After the initial hoopla, however, the “Moon Trees” were mostly forgotten. This was partially due to the fact that the trees grew like every other tree, just as swiftly and with the same coloring as any old Earth-bound tree. In some cases, the control trees were even grown next to Moon trees with no significant difference between them, other than that some are marked by a plaque, noting their historic significance.
Unfortunately, nobody bothered to keep a list of where all the trees were sent and planted.
To try to rectify the issue of the missing Moon trees, in the mid-1990s, NASA astronomer Dave Williams went looking for them and put together a database to keep track of the ones he found. It turns out many were not marked and, therefore, were growing with almost nobody seeming to realize what they were – including one right outside of Williams’ office at the Goddard Space Center in Maryland. “I had no idea it was there,” Williams stated in 2002.
The database currently has 77 trees documented. Williams also found several trees that are no longer with us due to being victims of hurricanes (Hurricane Katrina in New Orleans) and development (several Moon trees were bulldozed without anyone realizing their significance at the time).
Obviously with 500 original seeds (not to mention the many cuttings taken from them) and only 77 trees currently known, there are likely hundreds of Moon trees still out there, along with many more made from cuttings of the originals.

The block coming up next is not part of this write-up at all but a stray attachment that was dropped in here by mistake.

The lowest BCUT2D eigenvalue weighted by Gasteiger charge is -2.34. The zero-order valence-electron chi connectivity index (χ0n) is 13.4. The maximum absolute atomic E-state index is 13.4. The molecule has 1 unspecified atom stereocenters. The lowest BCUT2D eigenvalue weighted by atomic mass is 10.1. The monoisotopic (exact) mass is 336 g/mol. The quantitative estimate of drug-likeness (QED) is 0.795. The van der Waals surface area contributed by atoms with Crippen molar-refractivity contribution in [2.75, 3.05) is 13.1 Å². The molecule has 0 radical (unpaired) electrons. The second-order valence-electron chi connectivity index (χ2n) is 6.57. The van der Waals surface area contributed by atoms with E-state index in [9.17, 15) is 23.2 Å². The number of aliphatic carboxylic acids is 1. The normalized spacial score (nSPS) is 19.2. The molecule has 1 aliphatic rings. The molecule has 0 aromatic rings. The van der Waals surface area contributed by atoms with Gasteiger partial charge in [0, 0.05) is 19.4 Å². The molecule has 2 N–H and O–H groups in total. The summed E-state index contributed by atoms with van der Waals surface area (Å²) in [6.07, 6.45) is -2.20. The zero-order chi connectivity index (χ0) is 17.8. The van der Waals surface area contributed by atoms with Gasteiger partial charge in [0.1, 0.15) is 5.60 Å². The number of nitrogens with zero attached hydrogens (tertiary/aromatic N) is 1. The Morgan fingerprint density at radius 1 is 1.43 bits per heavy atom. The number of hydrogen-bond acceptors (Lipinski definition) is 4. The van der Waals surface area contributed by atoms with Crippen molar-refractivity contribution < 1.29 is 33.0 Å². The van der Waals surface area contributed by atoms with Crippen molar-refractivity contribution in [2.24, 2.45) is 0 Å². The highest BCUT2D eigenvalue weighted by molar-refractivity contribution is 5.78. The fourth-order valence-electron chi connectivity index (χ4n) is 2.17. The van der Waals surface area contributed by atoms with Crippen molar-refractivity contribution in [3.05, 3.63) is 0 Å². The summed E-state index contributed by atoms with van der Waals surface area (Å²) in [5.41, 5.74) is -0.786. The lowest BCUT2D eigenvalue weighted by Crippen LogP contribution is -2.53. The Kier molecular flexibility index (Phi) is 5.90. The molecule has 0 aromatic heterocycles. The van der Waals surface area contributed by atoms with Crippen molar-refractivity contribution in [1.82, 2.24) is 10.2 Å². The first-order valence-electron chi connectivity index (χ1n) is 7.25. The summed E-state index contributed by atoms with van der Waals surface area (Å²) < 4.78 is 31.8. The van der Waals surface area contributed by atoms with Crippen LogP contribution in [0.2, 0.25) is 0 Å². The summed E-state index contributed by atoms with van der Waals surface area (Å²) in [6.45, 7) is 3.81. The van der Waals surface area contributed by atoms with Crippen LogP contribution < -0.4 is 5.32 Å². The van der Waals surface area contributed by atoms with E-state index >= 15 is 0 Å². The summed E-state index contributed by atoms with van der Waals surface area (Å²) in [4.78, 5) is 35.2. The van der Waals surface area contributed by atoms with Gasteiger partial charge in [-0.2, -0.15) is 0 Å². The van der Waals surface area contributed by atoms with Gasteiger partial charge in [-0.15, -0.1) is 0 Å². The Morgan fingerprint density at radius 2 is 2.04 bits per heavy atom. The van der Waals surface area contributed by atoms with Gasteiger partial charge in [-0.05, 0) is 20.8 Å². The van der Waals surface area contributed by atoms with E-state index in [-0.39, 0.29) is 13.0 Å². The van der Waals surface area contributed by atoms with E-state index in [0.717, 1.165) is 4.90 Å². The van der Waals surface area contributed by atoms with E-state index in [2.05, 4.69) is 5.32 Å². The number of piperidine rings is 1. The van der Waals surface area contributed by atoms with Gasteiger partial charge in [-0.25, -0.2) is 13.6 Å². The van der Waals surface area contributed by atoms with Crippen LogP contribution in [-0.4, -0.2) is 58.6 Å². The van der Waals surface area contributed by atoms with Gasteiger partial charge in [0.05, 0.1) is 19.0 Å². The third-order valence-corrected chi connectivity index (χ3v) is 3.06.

On that note, one of these second generation Moon trees was planted in 2005 at the Arlington National Cemetery near the grave of Roosa who died about a decade earlier. Nearby is a plaque that reads, “in honor of Apollo astronaut Stuart A. Roosa and the other distinguished Astronauts who have departed our presence here on Earth.”
It is noteworthy that given there are only 12 people alive today that have been to the Moon (four remaining who have walked on it) and all of whom are over the age of 82, if we don’t go back soon, the Moon trees will be the only living things left on Earth that have been to the Moon, even if only orbiting. As for one of Roosa’s sons, Jack, he notes, “These trees will be here 100 years from now. By then I believe we’ll be planting Mars trees right beside them.”
If you liked this article, you might also enjoy our new popular podcast, The BrainFood Show (iTunes, Spotify, Google Play Music, Feed), as well as:
- Why Neil Armstrong Got to Be the First to Step on the Moon
- Whatever Happened to the Flags on the Moon?
- That Time the United States Planned on Nuking the Moon
- Why the Same Side of the Moon Always Faces the Earth
- The Murder Tree
- “What on Earth are “Moon Trees?” – Kennedy Space Center, NASA
- “Arlington Cemetery Moon Tree” – NASA
- “In Search of Moon Trees” – NASA
- “Where the Moon Trees Grow” by Robert Hudson Westover, U.S. Forest Service Office of Communication
- “The Mystery of the Missing Moon Trees” by Lisa Grossman, Wired
- “The Conversation: Golfing on the Moon” by Bradley Blackburn, ABC News
- “THE MOON TREES” by Uncle John’s Bathroom Reader, TIFO
- “APOLLO 14 (AS-509)” – Smithsonian National Air & Space Museum
- “Apollo 14: Facts About the ‘Rookie’ Crew & the Golf Ball’ by Elizabeth Howell, Space.com
- “Apollo 14” – NASA
- “STUART ALLEN ROOSA (COLONEL, USAF, RET.)” – NASA
- “Moon Trees” by Dave Williams, NASA
- “Moon Mission’s Living Monuments: Apollo 14’s ‘Moon Trees’ 45 Years Later” by Robert Perlman, Space.com
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I don’t really see the importance of such trees. How exactly did they “walked” the on the Moon? In a sealed cannister, I suppose? If this was the case the seeds were not directly exposed to the Moon atmosphere (or lack of), neither did they get any kind of different radiation.
It’s looks to mee pretty much the same thing astronauts experienced by walking on the Moon, absolutely no impact at all.
So I ask once more, what was the real importance of such experiment and why bother with the trees?